Oklahoma City’s minor-league baseball team remains the Triple-A affiliate of the Los Angeles Dodgers but is dropping the Dodgers name.
The Oklahoma City Dodgers are no more.
Not in name anyway.
Oklahoma City’s minor-league baseball team remains the Triple-A affiliate of the Los Angeles Dodgers — and will remain so through at least 2030 — but the franchise has decided to transition away from the Dodgers name.
“The Dodgers brand, it’s incredible to have been aligned with it for the past nine seasons,” team president and general manager Michael Byrnes told Sellout Crowd. “Their brand is so strong, and there’s kind of that immediate connection. That’s had value.
“But we just felt like the time was right to get local again and just be really connected and have a brand that we control fully here in Oklahoma City.”
The rebranding process will unfold over two years.
The team’s new brand will roll out for the 2025 season with fresh everything. A new nickname. New logos. New uniforms. In the interim, the team will have what Byrnes called a temporary identity for the 2024 season: the Oklahoma City Baseball Club.
“We’ll have some new logos that are specific to next season, we’ll have new uniforms and we really intend to spend the season basically kind of celebrating the history of baseball in our community,” Byrnes said. “And then 2025 will become the future of baseball in our community.”
While the end goal is a new brand, Byrnes said next season’s temporary identity will give the team a chance to do some unique things to pay homage to professional baseball in Oklahoma City. For starters, the team will use a temporary logo featuring OKC in red and blue letters with an outline of the state of Oklahoma inside the O.
The team’s primary uniforms will change, too, but it will also wear some themed uniforms that celebrate yesterday. Last season, the team wore a 405-themed uniform once to celebrate the ballpark’s 25th anniversary; that uniform will be worn every Sunday next season.
The team will also do Throwback Thursdays.
“We’ll have an 89ers uniform set that we’ll wear on Thursdays,” Byrnes said of Oklahoma City’s minor-league team from 1962-97, “and then we’re going to tie in and try to find opportunities to tell the bigger history where we can celebrate the RedHawks and of course, the Dodgers just coming off a (Pacific Coast League) championship last year.”
The transition is already underway. The team store at Chickasaw Bricktown Ballpark opened today stocked with new merchandise.
While the process of determining Oklahoma City’s new baseball brand is ongoing — the process of trademarking and licensing with Major League Baseball is extensive — Byrnes said the chance to link the Dodgers organization with a more Oklahoma City-centric brand is exciting.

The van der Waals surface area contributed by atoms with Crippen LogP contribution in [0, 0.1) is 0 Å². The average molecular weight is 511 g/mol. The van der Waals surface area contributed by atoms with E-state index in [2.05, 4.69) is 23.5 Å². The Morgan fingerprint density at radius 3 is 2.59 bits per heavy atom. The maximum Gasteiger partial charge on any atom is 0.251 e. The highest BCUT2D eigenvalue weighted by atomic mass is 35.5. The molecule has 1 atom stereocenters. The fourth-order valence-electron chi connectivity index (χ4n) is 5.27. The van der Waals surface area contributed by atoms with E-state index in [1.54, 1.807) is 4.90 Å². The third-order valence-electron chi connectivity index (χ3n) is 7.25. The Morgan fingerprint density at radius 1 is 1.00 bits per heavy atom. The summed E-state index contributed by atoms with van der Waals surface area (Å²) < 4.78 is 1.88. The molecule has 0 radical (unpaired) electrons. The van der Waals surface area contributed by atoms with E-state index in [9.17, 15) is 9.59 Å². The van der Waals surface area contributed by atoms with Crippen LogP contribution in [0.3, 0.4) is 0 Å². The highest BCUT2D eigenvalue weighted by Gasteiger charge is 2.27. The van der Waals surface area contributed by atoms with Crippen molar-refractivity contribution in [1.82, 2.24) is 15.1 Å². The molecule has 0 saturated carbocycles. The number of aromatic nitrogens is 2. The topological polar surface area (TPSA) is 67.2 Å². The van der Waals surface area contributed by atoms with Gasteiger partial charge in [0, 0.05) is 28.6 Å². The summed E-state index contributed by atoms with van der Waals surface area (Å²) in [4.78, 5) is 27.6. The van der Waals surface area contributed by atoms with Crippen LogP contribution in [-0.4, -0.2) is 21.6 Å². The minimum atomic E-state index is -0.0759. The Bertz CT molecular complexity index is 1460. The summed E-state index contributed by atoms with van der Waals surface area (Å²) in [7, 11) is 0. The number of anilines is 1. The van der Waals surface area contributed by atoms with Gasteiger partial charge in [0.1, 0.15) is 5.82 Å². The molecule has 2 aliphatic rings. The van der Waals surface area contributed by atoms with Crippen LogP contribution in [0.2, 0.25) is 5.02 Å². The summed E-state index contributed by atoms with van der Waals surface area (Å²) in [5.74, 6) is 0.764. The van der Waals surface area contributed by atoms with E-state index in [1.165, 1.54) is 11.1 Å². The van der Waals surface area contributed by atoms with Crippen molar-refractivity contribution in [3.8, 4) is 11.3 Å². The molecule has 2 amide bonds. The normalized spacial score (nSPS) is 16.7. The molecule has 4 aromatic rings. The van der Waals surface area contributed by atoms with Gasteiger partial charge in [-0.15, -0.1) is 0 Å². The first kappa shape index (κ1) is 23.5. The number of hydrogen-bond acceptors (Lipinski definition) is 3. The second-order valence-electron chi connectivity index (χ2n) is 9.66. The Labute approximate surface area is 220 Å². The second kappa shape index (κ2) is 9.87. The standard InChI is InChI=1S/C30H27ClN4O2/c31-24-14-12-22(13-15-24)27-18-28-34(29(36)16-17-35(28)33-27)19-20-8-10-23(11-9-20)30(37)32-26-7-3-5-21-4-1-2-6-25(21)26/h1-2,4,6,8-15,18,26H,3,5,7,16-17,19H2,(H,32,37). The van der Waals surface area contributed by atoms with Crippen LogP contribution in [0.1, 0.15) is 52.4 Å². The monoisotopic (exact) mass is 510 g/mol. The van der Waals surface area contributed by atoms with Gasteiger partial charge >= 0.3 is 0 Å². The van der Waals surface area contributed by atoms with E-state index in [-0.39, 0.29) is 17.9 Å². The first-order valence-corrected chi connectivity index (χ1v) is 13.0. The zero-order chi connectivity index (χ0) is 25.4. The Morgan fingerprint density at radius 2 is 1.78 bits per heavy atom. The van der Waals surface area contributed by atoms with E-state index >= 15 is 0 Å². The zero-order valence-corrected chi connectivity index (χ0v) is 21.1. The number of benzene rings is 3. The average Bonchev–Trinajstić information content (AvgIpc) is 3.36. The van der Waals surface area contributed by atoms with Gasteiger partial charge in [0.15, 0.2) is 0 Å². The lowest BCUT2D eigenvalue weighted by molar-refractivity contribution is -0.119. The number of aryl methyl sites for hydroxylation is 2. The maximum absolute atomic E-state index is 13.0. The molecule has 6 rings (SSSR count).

“The Drillers up the road are a great example,” he said of Tulsa’s Double-A franchise that is also a Dodgers affiliate. “They’ve had their own distinctive personality. They’ve woven some of the Dodger elements into it but have remained the Drillers while they have that affiliation.
“So our fans, they’re still going to come out and see the high-level of talent that has come through here. They know they’re still going to see the James Outmans and the Walker Buehlers and Gavin Luxes, but they also have something that’s their own to cheer for.”
The Oklahoma City Baseball Club’s primary logo for the 2024 season. (Provided)
Los Angeles Dodgers general manager Brandon Gomes said in a statement, “Our Triple-A affiliate in Oklahoma City has been an incredible partner over the last nine seasons, and we look forward to continuing our relationship with them for many years to come.”
Byrnes said the Oklahoma City franchise’s ownership change in 2021 gave leadership a chance to evaluate the team’s brand. When the Dodgers moved their Triple-A affiliate to Oklahoma City in 2014, they partnered with Mandalay Baseball Properties to purchase the affiliate and branded it with the Dodgers brand. But two years ago, Diamond Baseball Holdings acquired the Oklahoma City franchise.
That created an opportunity to reevaluate everything, including branding.
Over the past year of doing focus groups and talking with community partners, Byrnes realized it was time for change.
“We became motivated to do this and create something that’s really of value to Oklahoma City,” he said.
“Ultimately what we will have as a final result is something that will be unique. There won’t be another minor-league baseball team that has the brand or a Major League Baseball team that has that brand. That part really allows us to be focused on the city.”